In this edition of Irish Building Magazine, we look forward to a New Year, a new decade and what might the future the hold in the pensions’ world.
It doesn’t seem that long ago since we celebrated the arrival of the new century and now we are into the 3rd decade of that century – time marches relentlessly on. As we settle into 2020 maybe now is a good time to reflect on the impact that time has had on our lives and to consider the future and what it may hold for us, in the pension’s world anyway!
Normally, around this time of year we ponder on changes we can make in our daily lives and if you do not have a pension plan then maybe starting one could be one of your better New Year Resolutions. You may not feel that you need to save for your retirement but here’s 3 things to consider – The State Pension amount, service gaps and longer life expectancy.
The State Pension
Firstly, think of your annual take home pay which you currently live on. Now, compare that figure to €12,912. Could you live on this amount a year? That’s the maximum State Pension amount for a single person. Will this amount enable you to do all those things on your bucket list that you’ve planned for when you’re finished work? I’ve heard the drop in income from the time you are working to the day you go on to state benefits being described as falling off a cliff. Not a pleasant image and certainly something we all want to avoid if we can.
During your career, have you already or do you plan to take a break for one reason or another? Maternity or paternity leave, home care, rearing of children? This can affect state pension entitlements and can also reduce the number of years you have to save towards your retirement.
Longer Life Expectancy
On a positive note, our life expectancy is increasing; 50% of those born today are expected to live to 100. And indeed some of our CPAS pensioners are over the age of 100 with the oldest being 105! As well as this, the state pension age is increasing and will be age 68 by 2028. While living longer can be good news, what this also means is that our savings have to stretch further and last a lot longer. That €12,912 a year just isn’t going to cut it.
The government want us to save for retirement so what incentives have they given us? Often going unnoticed because people pay pension contributions from their salary at source, the tax break on pension contributions is one of the most generous available from the Revenue. Tax relief is available at your marginal rate of tax and the table below shows you the net cost of a €100 pension contribution based on your current rate of tax.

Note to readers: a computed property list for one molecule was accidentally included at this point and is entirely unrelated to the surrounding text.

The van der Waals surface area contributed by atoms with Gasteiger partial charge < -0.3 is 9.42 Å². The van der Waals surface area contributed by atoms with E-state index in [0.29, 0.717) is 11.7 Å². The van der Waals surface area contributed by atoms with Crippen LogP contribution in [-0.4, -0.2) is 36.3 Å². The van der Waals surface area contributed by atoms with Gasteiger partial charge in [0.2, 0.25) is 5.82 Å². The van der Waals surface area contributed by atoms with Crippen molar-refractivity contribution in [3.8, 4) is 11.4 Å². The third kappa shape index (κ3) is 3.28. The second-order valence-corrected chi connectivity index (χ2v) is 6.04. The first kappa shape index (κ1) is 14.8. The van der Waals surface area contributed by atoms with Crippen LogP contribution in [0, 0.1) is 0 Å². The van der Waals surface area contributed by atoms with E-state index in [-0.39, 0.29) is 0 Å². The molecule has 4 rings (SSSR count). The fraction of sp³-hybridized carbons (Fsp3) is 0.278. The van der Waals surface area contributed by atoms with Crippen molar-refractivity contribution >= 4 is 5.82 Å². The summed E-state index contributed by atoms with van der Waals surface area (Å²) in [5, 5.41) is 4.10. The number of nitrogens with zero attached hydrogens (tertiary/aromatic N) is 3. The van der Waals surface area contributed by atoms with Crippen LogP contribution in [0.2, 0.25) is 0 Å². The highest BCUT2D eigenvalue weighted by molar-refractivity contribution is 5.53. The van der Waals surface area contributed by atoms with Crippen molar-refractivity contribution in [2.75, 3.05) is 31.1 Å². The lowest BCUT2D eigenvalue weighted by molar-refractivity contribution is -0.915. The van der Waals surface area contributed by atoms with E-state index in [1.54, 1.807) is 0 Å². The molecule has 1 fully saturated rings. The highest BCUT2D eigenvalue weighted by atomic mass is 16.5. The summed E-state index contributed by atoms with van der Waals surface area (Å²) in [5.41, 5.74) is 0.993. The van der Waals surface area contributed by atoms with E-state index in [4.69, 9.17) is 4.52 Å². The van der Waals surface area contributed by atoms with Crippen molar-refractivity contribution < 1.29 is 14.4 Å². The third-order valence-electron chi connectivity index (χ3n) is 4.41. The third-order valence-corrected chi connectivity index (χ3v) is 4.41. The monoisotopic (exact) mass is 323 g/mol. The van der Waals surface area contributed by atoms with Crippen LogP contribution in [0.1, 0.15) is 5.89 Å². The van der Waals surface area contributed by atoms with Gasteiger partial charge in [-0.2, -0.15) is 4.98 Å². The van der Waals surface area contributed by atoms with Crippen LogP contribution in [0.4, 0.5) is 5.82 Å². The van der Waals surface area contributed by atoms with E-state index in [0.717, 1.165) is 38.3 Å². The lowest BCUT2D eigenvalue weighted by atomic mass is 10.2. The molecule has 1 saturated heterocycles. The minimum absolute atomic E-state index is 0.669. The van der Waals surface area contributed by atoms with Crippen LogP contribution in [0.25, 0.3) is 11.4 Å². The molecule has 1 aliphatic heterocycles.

And the tax breaks don’t stop there.
Employer contributions receive corporation tax relief as they are offset against profits before tax and they are not added to employee’s salary as a Benefit in Kind. Investment growth on pension fund savings is tax free and at retirement, members can receive a sizeable amount of their fund as a lump sum also tax free (subject to Revenue maximum limits). Annual pension income is subject to tax under the PAYE system but as a pensioner the tax allowances are generous.
Now is the time for the construction sector to make a difference to the future of all their employees through pension savings. CPAS can facilitate this on the same terms as site workers through the Construction Workers Pension Scheme or we can design a bespoke arrange for individual employers and members through the Construction Executive Retirement Savings (CERS).
This year CPAS are delighted to be a sponsor of the ICE Awards 2020 and as the providers of choice for the construction industry we are proud to see that over 90% of the Award nominee companies are clients of ours. CPAS talk your language so don’t hesitate to call us today and we can get you started! You can call Paula on (01) 407 1429 or email email@example.com.
It may be well established at this stage that CPAS are considered to be the pension provider of choice for the construction sector, however, it has become quite clear to us in recent times that some might consider the ‘construction sector’ to include only those who work on sites, so we ask the question; are pension savings only for site workers?
Since the introduction of the Sectoral Employment Order (SEO) last year, and the conversations around the #BuildingEquality campaign including the gender pay/pension gaps, we’ve had many discussions with company owners and office staff regarding their own pension provision. These conversations usually take place when they contact us to set up or discuss their site workers’ pensions or when we are arranging site visits to give toolbox talks to their employees in the Construction Workers Pension Scheme (CWPS).
The team at CPAS receive regular phone calls from office staff who manage the pensions for their site workers but they never consider their own savings for retirement. When we ask them about their own pension savings we regularly hear ‘I don’t work on site’, ‘I didn’t think office staff could be included’, ‘I wouldn’t know how to go about it’. It should be said loud and clear – CPAS have a pension solution for the entire workforce in the construction industry.
This includes office staff and management, not just those who work on site. From a survey in 2017, it was found that only a third of private-sector workers in Ireland have a pension plan. Furthermore, 60% of those without pension savings said they don’t actually know how to start one. If you are one of the two thirds who do not have a pension plan in place and think you don’t need to save for your retirement, I give you three points to consider – the State pension amount, service gaps and longer life expectancy.
Firstly, think of your annual take home pay which you currently live on. Now, compare that figure to €12,652. Do you think you can you live on this amount a year? This is the current maximum State pension amount. Will this amount enable you to do all those things on your bucket list that you’ve planned for when you’re finished work?
During your career, have you already or do you plan to take a break for one reason or another? Maternity or paternity leave, home care, rearing of children or just a career break to travel? If you do, this can affect your State pension entitlements and can also reduce the number of years you have to save towards your retirement.